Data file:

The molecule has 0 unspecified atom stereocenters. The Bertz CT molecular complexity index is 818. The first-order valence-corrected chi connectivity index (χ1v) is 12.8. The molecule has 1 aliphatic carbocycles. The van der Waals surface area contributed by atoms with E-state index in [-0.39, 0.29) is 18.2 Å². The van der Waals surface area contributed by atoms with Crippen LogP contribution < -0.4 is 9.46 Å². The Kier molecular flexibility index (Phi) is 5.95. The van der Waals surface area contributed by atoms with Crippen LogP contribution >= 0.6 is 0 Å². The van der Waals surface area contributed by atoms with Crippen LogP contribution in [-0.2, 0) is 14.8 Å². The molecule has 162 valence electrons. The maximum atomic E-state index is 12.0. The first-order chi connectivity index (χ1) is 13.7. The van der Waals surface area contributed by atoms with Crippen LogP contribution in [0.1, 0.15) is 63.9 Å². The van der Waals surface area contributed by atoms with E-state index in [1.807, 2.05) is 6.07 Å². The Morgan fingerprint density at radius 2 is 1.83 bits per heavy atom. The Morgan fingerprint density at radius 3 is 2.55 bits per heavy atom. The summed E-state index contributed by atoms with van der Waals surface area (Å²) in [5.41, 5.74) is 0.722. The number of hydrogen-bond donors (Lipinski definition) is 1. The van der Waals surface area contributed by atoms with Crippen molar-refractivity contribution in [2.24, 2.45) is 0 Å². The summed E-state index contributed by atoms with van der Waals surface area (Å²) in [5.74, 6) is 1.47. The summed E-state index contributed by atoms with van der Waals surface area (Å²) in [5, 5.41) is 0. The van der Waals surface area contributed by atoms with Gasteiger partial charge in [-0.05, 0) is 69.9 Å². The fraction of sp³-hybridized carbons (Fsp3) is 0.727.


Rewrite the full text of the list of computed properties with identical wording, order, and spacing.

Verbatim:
The molecule has 0 unspecified atom stereocenters. The Bertz CT molecular complexity index is 818. The first-order valence-corrected chi connectivity index (χ1v) is 12.8. The molecule has 1 aliphatic carbocycles. The van der Waals surface area contributed by atoms with E-state index in [-0.39, 0.29) is 18.2 Å². The van der Waals surface area contributed by atoms with Crippen LogP contribution < -0.4 is 9.46 Å². The Kier molecular flexibility index (Phi) is 5.95. The van der Waals surface area contributed by atoms with Crippen LogP contribution >= 0.6 is 0 Å². The van der Waals surface area contributed by atoms with Crippen LogP contribution in [-0.2, 0) is 14.8 Å². The molecule has 162 valence electrons. The maximum atomic E-state index is 12.0. The first-order chi connectivity index (χ1) is 13.7. The van der Waals surface area contributed by atoms with Crippen LogP contribution in [0.1, 0.15) is 63.9 Å². The van der Waals surface area contributed by atoms with E-state index in [1.807, 2.05) is 6.07 Å². The Morgan fingerprint density at radius 2 is 1.83 bits per heavy atom. The Morgan fingerprint density at radius 3 is 2.55 bits per heavy atom. The summed E-state index contributed by atoms with van der Waals surface area (Å²) in [5.41, 5.74) is 0.722. The number of hydrogen-bond donors (Lipinski definition) is 1. The van der Waals surface area contributed by atoms with Crippen molar-refractivity contribution in [2.24, 2.45) is 0 Å². The summed E-state index contributed by atoms with van der Waals surface area (Å²) in [5.74, 6) is 1.47. The summed E-state index contributed by atoms with van der Waals surface area (Å²) in [5, 5.41) is 0. The van der Waals surface area contributed by atoms with Gasteiger partial charge in [-0.05, 0) is 69.9 Å². The fraction of sp³-hybridized carbons (Fsp3) is 0.727.